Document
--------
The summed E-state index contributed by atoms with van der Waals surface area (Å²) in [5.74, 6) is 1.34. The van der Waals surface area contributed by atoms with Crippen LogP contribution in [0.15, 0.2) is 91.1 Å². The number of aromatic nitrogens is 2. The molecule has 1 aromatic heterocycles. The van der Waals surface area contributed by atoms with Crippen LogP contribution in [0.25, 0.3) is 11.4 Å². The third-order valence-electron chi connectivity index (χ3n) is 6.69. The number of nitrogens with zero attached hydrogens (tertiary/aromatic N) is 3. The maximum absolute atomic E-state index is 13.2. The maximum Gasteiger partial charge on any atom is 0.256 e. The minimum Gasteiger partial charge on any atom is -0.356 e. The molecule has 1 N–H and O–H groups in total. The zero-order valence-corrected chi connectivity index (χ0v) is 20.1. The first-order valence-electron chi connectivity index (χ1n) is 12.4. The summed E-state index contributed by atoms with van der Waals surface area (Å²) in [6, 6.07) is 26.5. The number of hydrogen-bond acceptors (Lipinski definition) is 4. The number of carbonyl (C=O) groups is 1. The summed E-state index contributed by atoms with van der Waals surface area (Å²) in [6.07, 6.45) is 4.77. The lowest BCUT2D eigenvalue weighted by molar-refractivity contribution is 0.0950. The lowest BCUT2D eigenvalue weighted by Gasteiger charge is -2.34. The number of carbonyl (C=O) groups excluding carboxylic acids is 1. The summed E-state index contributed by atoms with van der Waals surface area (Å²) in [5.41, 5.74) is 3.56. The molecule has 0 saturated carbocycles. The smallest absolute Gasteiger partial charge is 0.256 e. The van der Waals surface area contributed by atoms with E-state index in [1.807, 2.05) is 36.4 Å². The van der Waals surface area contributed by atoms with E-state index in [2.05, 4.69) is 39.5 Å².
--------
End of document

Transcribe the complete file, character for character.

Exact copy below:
The summed E-state index contributed by atoms with van der Waals surface area (Å²) in [5.74, 6) is 1.34. The van der Waals surface area contributed by atoms with Crippen LogP contribution in [0.15, 0.2) is 91.1 Å². The number of aromatic nitrogens is 2. The molecule has 1 aromatic heterocycles. The van der Waals surface area contributed by atoms with Crippen LogP contribution in [0.25, 0.3) is 11.4 Å². The third-order valence-electron chi connectivity index (χ3n) is 6.69. The number of nitrogens with zero attached hydrogens (tertiary/aromatic N) is 3. The maximum absolute atomic E-state index is 13.2. The maximum Gasteiger partial charge on any atom is 0.256 e. The minimum Gasteiger partial charge on any atom is -0.356 e. The molecule has 1 N–H and O–H groups in total. The zero-order valence-corrected chi connectivity index (χ0v) is 20.1. The first-order valence-electron chi connectivity index (χ1n) is 12.4. The summed E-state index contributed by atoms with van der Waals surface area (Å²) in [6, 6.07) is 26.5. The number of hydrogen-bond acceptors (Lipinski definition) is 4. The number of carbonyl (C=O) groups is 1. The summed E-state index contributed by atoms with van der Waals surface area (Å²) in [6.07, 6.45) is 4.77. The lowest BCUT2D eigenvalue weighted by molar-refractivity contribution is 0.0950. The lowest BCUT2D eigenvalue weighted by Gasteiger charge is -2.34. The number of carbonyl (C=O) groups excluding carboxylic acids is 1. The summed E-state index contributed by atoms with van der Waals surface area (Å²) in [5.41, 5.74) is 3.56. The molecule has 0 saturated carbocycles. The smallest absolute Gasteiger partial charge is 0.256 e. The van der Waals surface area contributed by atoms with E-state index in [1.807, 2.05) is 36.4 Å². The van der Waals surface area contributed by atoms with E-state index in [2.05, 4.69) is 39.5 Å².